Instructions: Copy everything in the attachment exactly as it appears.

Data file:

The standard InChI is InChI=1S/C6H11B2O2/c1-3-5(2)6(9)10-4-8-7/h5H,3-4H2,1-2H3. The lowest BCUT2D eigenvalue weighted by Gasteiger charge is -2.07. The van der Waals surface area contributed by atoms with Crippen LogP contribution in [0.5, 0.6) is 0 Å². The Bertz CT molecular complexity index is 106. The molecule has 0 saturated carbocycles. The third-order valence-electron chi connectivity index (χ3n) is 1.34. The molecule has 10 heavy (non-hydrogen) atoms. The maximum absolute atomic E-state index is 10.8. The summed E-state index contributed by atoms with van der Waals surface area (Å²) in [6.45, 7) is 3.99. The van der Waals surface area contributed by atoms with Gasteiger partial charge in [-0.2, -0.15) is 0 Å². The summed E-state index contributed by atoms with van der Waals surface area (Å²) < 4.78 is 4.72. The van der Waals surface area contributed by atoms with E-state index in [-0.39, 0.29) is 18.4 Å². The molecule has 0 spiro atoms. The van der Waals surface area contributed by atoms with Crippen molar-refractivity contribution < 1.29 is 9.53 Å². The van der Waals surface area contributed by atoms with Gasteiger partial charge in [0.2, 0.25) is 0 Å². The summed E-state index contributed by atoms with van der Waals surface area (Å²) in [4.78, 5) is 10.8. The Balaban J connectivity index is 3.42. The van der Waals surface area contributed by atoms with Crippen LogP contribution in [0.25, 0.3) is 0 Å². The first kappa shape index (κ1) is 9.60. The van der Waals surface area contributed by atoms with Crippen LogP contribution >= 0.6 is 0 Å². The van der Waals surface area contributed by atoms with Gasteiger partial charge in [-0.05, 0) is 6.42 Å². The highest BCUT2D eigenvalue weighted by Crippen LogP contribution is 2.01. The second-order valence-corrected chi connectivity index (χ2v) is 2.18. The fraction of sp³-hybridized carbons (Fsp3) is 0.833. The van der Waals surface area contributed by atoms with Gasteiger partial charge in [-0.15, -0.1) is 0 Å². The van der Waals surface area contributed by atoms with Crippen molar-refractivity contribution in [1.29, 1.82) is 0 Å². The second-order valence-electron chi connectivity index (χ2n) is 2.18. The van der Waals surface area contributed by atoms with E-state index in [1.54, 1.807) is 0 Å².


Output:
The standard InChI is InChI=1S/C6H11B2O2/c1-3-5(2)6(9)10-4-8-7/h5H,3-4H2,1-2H3. The lowest BCUT2D eigenvalue weighted by Gasteiger charge is -2.07. The van der Waals surface area contributed by atoms with Crippen LogP contribution in [0.5, 0.6) is 0 Å². The Bertz CT molecular complexity index is 106. The molecule has 0 saturated carbocycles. The third-order valence-electron chi connectivity index (χ3n) is 1.34. The molecule has 10 heavy (non-hydrogen) atoms. The maximum absolute atomic E-state index is 10.8. The summed E-state index contributed by atoms with van der Waals surface area (Å²) in [6.45, 7) is 3.99. The van der Waals surface area contributed by atoms with Gasteiger partial charge in [-0.2, -0.15) is 0 Å². The summed E-state index contributed by atoms with van der Waals surface area (Å²) < 4.78 is 4.72. The van der Waals surface area contributed by atoms with E-state index in [-0.39, 0.29) is 18.4 Å². The molecule has 0 spiro atoms. The van der Waals surface area contributed by atoms with Crippen molar-refractivity contribution < 1.29 is 9.53 Å². The van der Waals surface area contributed by atoms with Gasteiger partial charge in [0.2, 0.25) is 0 Å². The summed E-state index contributed by atoms with van der Waals surface area (Å²) in [4.78, 5) is 10.8. The Balaban J connectivity index is 3.42. The van der Waals surface area contributed by atoms with Crippen LogP contribution in [0.25, 0.3) is 0 Å². The first kappa shape index (κ1) is 9.60. The van der Waals surface area contributed by atoms with Crippen LogP contribution >= 0.6 is 0 Å². The van der Waals surface area contributed by atoms with Gasteiger partial charge in [-0.05, 0) is 6.42 Å². The highest BCUT2D eigenvalue weighted by Crippen LogP contribution is 2.01. The second-order valence-corrected chi connectivity index (χ2v) is 2.18. The fraction of sp³-hybridized carbons (Fsp3) is 0.833. The van der Waals surface area contributed by atoms with Gasteiger partial charge in [-0.15, -0.1) is 0 Å². The van der Waals surface area contributed by atoms with Crippen molar-refractivity contribution in [1.29, 1.82) is 0 Å². The second-order valence-electron chi connectivity index (χ2n) is 2.18. The van der Waals surface area contributed by atoms with E-state index in [1.54, 1.807) is 0 Å².